Most of us in the mailing industry have become accustomed to the word "Mail.dat" and have a good understanding of what it is and the benefits of using it. For those of you still not familiar with the term Mail.dat, it is a mailing industry standard specification (established and maintained by IDEAlliance) for a set of relational database files. These files are generated at the time when the mailing list is sorted through postal presort software, or when the mailpieces are sorted on MLOCR. The set of files together represent just about all the specifics about a mailing with the exception of the mailing names and addresses. These files are used by the mailing industry and the United States Postal Service® to share information and facilitate electronic transactions.
Just when we thought we had become pretty smart about Mail.dat, along comes Mail.XML. Unless you are a real techie, Mail.XML probably seems like a word from foreign language. Actually, Mail.XML is fairly simple, and it represents a really cool method to transmit mailing information. But what does it mean for the average mailer? As background, Mail.XML is a newer mailing industry standard specification (again established and maintained by IDEAlliance) for informational transmissions. Mail.dat is quite robust and can contain huge amounts of information. This is very beneficial, except when you only need portions of the information that resides in Mail.dat files. In these cases, it can be time consuming and a strain on transmission and storage resources to send entire Mail.dat files back and forth between the involved participants in the mailings.
To help understand the difference between Mail.dat and Mail.XML, think of it in terms of the Mail.dat file being the encyclopedia of a given mailing. Then think of Mail.XML being the telegram that you send to someone describing a portion of the encyclopedia. If your recipient only needs a small segment of information, it is much easier (for both of you!) to send them a short telegram than to send them an entire encyclopedia. That is essentially how Mail.XML works in relationship to Mail.dat. One of the ways that Mail.XML will be used is during transactions with the USPS. For example, if you use PostalOne! to transact business with the USPS, you will first upload a Mail.dat file for the mailing as a "planned" mailing. Once all the final attributes of the mailing have been determined and all adjustments made to the Mail.dat file, you need transmit only Mail.XML "telegrams" to the USPS to update the Mail.dat file that you previously uploaded. This eliminates the need to re-upload an entire Mail.dat file every time a change is made or a new transaction required. This allows you to pay postage, make drop ship appointments, and a variety of other transactions using much smaller chunks of data.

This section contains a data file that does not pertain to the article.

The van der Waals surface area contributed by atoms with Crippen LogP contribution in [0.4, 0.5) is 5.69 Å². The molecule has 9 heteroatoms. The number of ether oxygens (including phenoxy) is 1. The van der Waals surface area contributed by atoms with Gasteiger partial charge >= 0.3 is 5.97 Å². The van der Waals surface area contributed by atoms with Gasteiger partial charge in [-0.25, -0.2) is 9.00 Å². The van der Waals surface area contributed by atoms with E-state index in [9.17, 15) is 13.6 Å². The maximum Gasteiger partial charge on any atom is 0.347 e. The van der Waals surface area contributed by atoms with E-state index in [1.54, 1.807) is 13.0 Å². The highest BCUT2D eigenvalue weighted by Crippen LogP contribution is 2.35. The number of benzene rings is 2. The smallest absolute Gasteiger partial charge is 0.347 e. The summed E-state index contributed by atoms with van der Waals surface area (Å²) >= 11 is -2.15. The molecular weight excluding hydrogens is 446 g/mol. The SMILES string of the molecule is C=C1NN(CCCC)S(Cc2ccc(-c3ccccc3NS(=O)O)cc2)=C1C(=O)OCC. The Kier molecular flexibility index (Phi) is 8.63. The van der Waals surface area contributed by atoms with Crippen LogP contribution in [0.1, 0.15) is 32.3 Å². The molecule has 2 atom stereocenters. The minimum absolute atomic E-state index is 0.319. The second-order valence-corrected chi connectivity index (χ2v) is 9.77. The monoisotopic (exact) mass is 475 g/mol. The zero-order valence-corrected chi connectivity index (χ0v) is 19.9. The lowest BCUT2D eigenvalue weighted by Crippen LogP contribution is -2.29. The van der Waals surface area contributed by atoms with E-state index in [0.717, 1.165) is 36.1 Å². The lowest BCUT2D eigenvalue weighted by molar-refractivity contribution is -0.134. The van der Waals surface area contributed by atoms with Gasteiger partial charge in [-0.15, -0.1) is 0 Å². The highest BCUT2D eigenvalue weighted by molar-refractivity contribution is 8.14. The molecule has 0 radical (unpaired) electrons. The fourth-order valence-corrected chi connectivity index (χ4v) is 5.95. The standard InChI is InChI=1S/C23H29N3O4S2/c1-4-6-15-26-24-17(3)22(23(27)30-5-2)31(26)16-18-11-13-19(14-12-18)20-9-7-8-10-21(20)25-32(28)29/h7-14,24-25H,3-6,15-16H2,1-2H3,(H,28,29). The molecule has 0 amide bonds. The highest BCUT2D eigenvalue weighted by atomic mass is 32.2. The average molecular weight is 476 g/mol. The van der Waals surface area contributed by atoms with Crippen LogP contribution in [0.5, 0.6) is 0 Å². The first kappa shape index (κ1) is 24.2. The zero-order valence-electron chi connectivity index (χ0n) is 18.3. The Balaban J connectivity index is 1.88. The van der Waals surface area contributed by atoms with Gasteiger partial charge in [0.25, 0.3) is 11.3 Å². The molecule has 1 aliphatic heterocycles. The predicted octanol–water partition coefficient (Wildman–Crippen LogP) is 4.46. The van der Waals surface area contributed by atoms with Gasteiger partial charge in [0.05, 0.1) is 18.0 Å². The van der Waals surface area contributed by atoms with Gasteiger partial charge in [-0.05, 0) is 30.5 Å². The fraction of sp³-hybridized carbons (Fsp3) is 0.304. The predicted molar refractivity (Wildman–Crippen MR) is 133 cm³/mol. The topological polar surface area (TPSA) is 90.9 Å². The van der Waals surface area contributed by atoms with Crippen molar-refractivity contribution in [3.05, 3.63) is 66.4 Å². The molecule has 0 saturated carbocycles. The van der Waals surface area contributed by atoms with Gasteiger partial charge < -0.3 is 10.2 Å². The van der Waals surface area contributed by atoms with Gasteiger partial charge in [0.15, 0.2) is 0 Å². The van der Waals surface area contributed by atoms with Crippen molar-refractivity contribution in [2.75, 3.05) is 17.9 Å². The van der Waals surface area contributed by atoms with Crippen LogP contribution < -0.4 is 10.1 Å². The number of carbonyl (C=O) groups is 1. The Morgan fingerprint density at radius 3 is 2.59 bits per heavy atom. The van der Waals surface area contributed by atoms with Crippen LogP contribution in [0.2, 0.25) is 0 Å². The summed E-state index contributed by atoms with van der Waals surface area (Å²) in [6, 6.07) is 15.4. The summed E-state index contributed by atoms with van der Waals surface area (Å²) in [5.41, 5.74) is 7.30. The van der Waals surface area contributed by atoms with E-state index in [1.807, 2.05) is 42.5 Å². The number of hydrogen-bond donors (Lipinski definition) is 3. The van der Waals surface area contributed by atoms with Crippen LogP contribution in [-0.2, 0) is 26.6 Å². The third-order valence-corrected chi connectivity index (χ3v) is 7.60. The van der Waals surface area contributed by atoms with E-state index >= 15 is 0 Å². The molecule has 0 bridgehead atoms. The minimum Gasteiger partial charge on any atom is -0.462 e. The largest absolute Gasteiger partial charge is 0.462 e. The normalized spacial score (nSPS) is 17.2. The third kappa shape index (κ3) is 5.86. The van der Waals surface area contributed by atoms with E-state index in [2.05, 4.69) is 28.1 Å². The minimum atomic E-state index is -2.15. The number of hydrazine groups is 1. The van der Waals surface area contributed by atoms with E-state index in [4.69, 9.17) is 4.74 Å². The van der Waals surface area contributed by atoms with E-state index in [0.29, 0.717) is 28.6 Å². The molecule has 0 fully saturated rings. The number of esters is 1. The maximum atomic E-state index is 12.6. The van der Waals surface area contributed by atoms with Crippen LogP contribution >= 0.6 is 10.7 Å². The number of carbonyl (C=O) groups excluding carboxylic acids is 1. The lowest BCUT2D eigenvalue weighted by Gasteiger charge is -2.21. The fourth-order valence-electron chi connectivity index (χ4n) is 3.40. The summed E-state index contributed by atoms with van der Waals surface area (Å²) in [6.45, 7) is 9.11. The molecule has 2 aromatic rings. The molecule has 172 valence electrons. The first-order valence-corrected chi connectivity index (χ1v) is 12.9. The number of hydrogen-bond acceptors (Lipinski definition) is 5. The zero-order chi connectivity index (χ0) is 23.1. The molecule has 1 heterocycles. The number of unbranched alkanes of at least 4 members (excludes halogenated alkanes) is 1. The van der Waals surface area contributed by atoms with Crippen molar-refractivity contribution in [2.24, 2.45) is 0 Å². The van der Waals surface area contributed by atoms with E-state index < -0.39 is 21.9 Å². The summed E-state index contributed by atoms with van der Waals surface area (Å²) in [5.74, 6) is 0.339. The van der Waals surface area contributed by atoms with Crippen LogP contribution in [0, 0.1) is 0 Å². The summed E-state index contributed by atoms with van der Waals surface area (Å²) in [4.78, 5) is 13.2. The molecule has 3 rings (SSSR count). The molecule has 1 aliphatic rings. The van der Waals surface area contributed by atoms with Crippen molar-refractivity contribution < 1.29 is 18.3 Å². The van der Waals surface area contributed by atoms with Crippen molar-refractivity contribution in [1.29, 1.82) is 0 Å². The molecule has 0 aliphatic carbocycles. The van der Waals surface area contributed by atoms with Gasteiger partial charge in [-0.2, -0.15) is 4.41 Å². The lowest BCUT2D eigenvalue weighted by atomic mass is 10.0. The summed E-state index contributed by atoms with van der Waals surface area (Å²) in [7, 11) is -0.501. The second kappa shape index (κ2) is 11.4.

Mail.dat is not going away anytime soon, and will certainly not be replaced by Mail.XML. Mail.XML is just a very useful tool for use in transmitting smaller chunks of a Mail.dat file. You will be hearing lots more about Mail.XML, particularly as the USPS proceeds with the integration of Intelligent Mail®.
Just when we thought we had become pretty smart about Mail.dat, along comes Mail.XML. Read and find out more. Visit http://www.windowbook.com/